We’re confident that once people see the benefits of this kind of urban living, they’ll be more likely to question the utility (and sustainability) of the quarter-acre dream and an urban sprawl that is now starting to encroach into some of the most fertile soils north and south of the city.
He aha te mea nui o te ao? He tangata! He tangata! He tangata!
What is the most important thing in this world? It is people, it is people, it is people
In showing people there’s a better urban alternative, bringing them on the journey is key. That’s where community engagement comes into its own.
Locals must be involved – early and often – and engagement with mana whenua is a priority. As experienced place makers, we understand that the community is the expert, and that early engagement and co-design creates the environment for meaning and belonging in our places.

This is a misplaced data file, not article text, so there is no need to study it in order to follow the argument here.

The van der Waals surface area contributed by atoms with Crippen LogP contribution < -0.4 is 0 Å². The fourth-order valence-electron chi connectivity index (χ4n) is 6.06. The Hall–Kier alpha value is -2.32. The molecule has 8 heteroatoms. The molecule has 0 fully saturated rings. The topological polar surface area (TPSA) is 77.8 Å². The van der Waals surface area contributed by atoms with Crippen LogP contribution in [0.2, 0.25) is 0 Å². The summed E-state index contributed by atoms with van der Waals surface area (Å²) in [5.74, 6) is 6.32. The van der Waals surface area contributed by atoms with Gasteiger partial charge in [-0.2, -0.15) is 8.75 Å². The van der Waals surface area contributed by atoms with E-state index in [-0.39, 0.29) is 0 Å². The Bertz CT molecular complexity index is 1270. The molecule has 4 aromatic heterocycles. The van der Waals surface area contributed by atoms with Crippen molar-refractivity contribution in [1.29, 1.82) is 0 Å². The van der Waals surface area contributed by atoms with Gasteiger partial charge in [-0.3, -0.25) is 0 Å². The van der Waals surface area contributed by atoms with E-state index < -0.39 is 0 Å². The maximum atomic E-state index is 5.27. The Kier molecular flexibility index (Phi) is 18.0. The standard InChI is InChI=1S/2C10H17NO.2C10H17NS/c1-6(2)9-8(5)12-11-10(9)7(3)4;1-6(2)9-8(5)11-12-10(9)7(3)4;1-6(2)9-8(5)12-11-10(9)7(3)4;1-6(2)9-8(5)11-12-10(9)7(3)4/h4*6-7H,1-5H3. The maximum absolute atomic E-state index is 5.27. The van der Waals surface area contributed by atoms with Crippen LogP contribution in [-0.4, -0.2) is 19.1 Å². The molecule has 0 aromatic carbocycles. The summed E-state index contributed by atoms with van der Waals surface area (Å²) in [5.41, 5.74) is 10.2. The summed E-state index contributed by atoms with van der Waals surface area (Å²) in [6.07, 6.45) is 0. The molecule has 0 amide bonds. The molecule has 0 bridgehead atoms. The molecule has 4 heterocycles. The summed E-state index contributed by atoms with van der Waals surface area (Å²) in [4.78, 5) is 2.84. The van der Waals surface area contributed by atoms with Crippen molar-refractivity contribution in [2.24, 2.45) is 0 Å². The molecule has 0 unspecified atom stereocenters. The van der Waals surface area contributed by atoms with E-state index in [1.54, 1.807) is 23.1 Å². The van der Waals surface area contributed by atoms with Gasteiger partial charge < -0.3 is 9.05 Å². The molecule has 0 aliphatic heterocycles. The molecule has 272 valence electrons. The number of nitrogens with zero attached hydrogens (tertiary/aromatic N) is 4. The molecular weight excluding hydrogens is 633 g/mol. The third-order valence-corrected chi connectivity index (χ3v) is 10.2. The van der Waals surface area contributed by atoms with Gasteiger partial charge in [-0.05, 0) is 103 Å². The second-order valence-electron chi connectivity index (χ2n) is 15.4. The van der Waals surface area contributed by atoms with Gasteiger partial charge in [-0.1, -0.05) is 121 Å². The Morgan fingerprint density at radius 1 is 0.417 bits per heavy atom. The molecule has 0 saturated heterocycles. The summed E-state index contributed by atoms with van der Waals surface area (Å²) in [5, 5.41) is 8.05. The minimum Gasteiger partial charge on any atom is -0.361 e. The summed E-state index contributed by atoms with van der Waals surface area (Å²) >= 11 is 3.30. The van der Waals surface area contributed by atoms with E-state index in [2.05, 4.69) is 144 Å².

From residents and businesses to corner store retailers and all the agents of city-making that will be affected by new transport and urban infrastructure, involving the entire community means they gain a sense of collective ownership around how projects are developed. And once the ribbon is cut on projects, they will feel a greater sense of belonging.
Bringing together investment in rapid transit with urban development initiatives that are good for people and planet represent a once-in-a-generation city-shaping opportunity. It says a lot about the maturity of Auckland that creating vibrant, safe urban spaces will be a key outcome in their transport plans.
Our hope is that the transport projects soon to be undertaken in Auckland will inspire others around the country to also look to the future in designing more accessible, inclusive, community-oriented cities.